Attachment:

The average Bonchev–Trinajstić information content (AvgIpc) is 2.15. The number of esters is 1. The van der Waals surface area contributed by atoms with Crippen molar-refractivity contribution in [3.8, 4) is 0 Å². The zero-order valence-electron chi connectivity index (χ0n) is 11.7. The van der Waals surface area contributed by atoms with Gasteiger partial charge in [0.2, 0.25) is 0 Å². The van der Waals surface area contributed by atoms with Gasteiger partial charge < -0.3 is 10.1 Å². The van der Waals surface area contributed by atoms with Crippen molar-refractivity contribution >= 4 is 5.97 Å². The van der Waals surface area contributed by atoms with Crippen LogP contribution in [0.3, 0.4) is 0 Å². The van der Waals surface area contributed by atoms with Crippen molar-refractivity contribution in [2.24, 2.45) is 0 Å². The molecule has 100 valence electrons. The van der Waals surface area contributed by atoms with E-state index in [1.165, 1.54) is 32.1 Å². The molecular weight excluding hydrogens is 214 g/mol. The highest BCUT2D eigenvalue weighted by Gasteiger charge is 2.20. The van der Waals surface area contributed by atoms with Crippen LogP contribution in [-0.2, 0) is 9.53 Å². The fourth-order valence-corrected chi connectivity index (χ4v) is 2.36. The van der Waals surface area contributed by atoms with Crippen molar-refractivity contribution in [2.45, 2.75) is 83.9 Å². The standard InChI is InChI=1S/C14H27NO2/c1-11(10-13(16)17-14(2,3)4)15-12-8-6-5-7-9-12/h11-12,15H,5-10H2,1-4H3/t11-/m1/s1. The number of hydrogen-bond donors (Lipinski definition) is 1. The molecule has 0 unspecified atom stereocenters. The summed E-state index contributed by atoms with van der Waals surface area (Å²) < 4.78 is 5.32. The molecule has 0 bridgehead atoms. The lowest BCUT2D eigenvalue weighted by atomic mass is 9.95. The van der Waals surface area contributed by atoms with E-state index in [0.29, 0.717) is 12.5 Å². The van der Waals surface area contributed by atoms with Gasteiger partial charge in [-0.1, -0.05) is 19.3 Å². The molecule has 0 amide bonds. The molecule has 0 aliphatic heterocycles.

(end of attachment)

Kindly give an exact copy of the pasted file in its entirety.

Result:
The average Bonchev–Trinajstić information content (AvgIpc) is 2.15. The number of esters is 1. The van der Waals surface area contributed by atoms with Crippen molar-refractivity contribution in [3.8, 4) is 0 Å². The zero-order valence-electron chi connectivity index (χ0n) is 11.7. The van der Waals surface area contributed by atoms with Gasteiger partial charge in [0.2, 0.25) is 0 Å². The van der Waals surface area contributed by atoms with Gasteiger partial charge < -0.3 is 10.1 Å². The van der Waals surface area contributed by atoms with Crippen molar-refractivity contribution >= 4 is 5.97 Å². The van der Waals surface area contributed by atoms with Crippen LogP contribution in [0.3, 0.4) is 0 Å². The van der Waals surface area contributed by atoms with Crippen molar-refractivity contribution in [2.24, 2.45) is 0 Å². The molecule has 100 valence electrons. The van der Waals surface area contributed by atoms with E-state index in [1.165, 1.54) is 32.1 Å². The molecular weight excluding hydrogens is 214 g/mol. The highest BCUT2D eigenvalue weighted by Gasteiger charge is 2.20. The van der Waals surface area contributed by atoms with Crippen LogP contribution in [-0.2, 0) is 9.53 Å². The fourth-order valence-corrected chi connectivity index (χ4v) is 2.36. The van der Waals surface area contributed by atoms with Crippen molar-refractivity contribution in [2.45, 2.75) is 83.9 Å². The standard InChI is InChI=1S/C14H27NO2/c1-11(10-13(16)17-14(2,3)4)15-12-8-6-5-7-9-12/h11-12,15H,5-10H2,1-4H3/t11-/m1/s1. The number of hydrogen-bond donors (Lipinski definition) is 1. The molecule has 0 unspecified atom stereocenters. The summed E-state index contributed by atoms with van der Waals surface area (Å²) < 4.78 is 5.32. The molecule has 0 bridgehead atoms. The lowest BCUT2D eigenvalue weighted by atomic mass is 9.95. The van der Waals surface area contributed by atoms with E-state index in [0.29, 0.717) is 12.5 Å². The van der Waals surface area contributed by atoms with Gasteiger partial charge in [-0.1, -0.05) is 19.3 Å². The molecule has 0 amide bonds. The molecule has 0 aliphatic heterocycles.